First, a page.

At this point, allow me to say that as “evil” or “beyond redemption” as you might think our father was. His decidedly “aristocratic” method of imposing parental discipline was actually quite common during my time. Unfortunately, we did not have the luxury to judge, begrudge, and condemn his actions while writing suicide notes and depression-posting on social media.
This brings me to the actual story that I wish to share with you all today. I was a born in 1955, but our story takes place a little bit less than a decade later at around 1964. I was about nine years old, born as the second youngest child to a family of six children, two boys and four girls, at least as far as the ones who survived are concerned. I had at least six other potential siblings who never made it past their first few days of infancy.
If Family Planning was actually trendy back in those days, our family would have been pretty average middle class considering that both my parents had decent jobs. Daddy was a government employee as I’ve already mentioned and Mama was a schoolteacher. Still, because the prevailing mentality back then was “your children are your treasures,” it was pretty customary to have a family at least as large as ours – no matter what your economic standing was.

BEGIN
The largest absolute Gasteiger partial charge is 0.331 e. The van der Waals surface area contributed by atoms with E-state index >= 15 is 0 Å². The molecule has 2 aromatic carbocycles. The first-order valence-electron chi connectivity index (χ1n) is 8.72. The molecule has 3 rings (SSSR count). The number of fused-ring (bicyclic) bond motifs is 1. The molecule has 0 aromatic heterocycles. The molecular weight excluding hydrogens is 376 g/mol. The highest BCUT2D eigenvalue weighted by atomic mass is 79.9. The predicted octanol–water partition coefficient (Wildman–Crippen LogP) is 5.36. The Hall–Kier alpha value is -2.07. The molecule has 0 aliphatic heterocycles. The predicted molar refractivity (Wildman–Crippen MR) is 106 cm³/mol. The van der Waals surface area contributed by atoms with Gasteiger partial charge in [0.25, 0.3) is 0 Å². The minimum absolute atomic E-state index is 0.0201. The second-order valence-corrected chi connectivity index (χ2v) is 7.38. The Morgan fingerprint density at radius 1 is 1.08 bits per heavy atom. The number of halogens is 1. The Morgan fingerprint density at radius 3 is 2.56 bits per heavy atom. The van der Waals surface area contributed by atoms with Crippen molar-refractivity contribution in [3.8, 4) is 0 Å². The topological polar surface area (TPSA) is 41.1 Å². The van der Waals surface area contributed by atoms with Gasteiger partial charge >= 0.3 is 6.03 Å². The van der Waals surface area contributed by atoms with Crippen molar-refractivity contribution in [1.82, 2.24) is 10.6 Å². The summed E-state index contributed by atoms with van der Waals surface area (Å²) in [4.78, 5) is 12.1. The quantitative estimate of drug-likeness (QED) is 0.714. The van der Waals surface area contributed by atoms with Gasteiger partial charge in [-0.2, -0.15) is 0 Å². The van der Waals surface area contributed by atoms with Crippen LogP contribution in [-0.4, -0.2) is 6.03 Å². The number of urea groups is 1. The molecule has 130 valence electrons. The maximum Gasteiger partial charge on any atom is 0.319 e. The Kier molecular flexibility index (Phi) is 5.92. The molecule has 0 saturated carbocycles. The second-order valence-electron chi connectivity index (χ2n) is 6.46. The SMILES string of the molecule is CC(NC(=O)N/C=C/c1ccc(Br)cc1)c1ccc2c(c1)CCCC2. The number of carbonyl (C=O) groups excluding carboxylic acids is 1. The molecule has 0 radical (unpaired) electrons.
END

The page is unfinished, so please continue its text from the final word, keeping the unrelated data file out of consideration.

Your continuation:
We lived in a destitute household within a neighborhood of more affluent mansions called “ancestral homes” in Molo. The reason our house was located there is because my mother also moonlighted as a caretaker for the house of a “Caro” (a carriage that carries statues of saints for the annual Semana Santa parade held in Plazas all across the Philippines.) and it was convenient for her if our house was located there.
Still, despite what might seem like a heavily traumatic childhood filled with nothing but aches and pains, my siblings and I, together with my cousins who also lived in the area found all kinds of ways to amuse ourselves.
One of our favorite pastimes was to visit the compartment in the Lazaro Family ancestral house of a pair of girls who were about the same age as my younger sister “Baby” and myself (8 and 9 respectively). Every afternoon, they’d be watching a TV show with their window open and my sister and I, together with a few other children from the neighborhood would climb and hang from the window’s metal grills so we could watch too… while this might have been annoying to the owners of the house, they seemed to mostly tolerate it – at least that’s what we thought.
It’s worth noting at this point that having a TV was considered to be a huge luxury back then – even if it was black and white. Hardly anyone had a color TV back then – and the affluent sisters didn’t have one either.